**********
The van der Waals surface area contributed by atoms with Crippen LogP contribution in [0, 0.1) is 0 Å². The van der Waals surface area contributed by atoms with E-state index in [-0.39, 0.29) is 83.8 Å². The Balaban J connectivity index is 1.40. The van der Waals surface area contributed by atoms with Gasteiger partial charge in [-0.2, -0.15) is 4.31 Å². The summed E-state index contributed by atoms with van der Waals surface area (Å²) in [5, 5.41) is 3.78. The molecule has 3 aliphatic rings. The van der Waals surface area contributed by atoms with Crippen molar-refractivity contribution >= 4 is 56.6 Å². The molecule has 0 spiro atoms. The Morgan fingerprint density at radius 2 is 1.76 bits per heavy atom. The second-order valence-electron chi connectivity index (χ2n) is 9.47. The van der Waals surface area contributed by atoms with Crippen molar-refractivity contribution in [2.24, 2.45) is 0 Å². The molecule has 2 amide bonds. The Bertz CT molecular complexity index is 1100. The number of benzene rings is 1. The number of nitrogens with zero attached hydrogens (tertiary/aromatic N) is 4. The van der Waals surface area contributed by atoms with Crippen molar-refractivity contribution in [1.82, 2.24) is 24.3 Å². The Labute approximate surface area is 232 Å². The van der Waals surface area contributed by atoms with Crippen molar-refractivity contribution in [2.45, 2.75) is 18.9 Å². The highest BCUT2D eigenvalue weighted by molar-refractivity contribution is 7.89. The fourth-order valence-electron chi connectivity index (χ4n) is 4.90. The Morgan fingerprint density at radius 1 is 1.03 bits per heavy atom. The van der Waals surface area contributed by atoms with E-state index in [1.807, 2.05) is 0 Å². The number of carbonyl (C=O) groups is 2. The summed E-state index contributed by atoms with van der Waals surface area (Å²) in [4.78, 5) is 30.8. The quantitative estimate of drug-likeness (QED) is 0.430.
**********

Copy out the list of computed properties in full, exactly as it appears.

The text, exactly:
The van der Waals surface area contributed by atoms with Crippen LogP contribution in [0, 0.1) is 0 Å². The van der Waals surface area contributed by atoms with E-state index in [-0.39, 0.29) is 83.8 Å². The Balaban J connectivity index is 1.40. The van der Waals surface area contributed by atoms with Gasteiger partial charge in [-0.2, -0.15) is 4.31 Å². The summed E-state index contributed by atoms with van der Waals surface area (Å²) in [5, 5.41) is 3.78. The molecule has 3 aliphatic rings. The van der Waals surface area contributed by atoms with Crippen molar-refractivity contribution >= 4 is 56.6 Å². The molecule has 0 spiro atoms. The Morgan fingerprint density at radius 2 is 1.76 bits per heavy atom. The second-order valence-electron chi connectivity index (χ2n) is 9.47. The van der Waals surface area contributed by atoms with Crippen molar-refractivity contribution in [2.24, 2.45) is 0 Å². The molecule has 2 amide bonds. The Bertz CT molecular complexity index is 1100. The number of benzene rings is 1. The number of nitrogens with zero attached hydrogens (tertiary/aromatic N) is 4. The van der Waals surface area contributed by atoms with Crippen molar-refractivity contribution in [1.82, 2.24) is 24.3 Å². The Labute approximate surface area is 232 Å². The van der Waals surface area contributed by atoms with Crippen molar-refractivity contribution in [2.45, 2.75) is 18.9 Å². The highest BCUT2D eigenvalue weighted by molar-refractivity contribution is 7.89. The fourth-order valence-electron chi connectivity index (χ4n) is 4.90. The Morgan fingerprint density at radius 1 is 1.03 bits per heavy atom. The van der Waals surface area contributed by atoms with E-state index in [1.807, 2.05) is 0 Å². The number of carbonyl (C=O) groups is 2. The summed E-state index contributed by atoms with van der Waals surface area (Å²) in [4.78, 5) is 30.8. The quantitative estimate of drug-likeness (QED) is 0.430.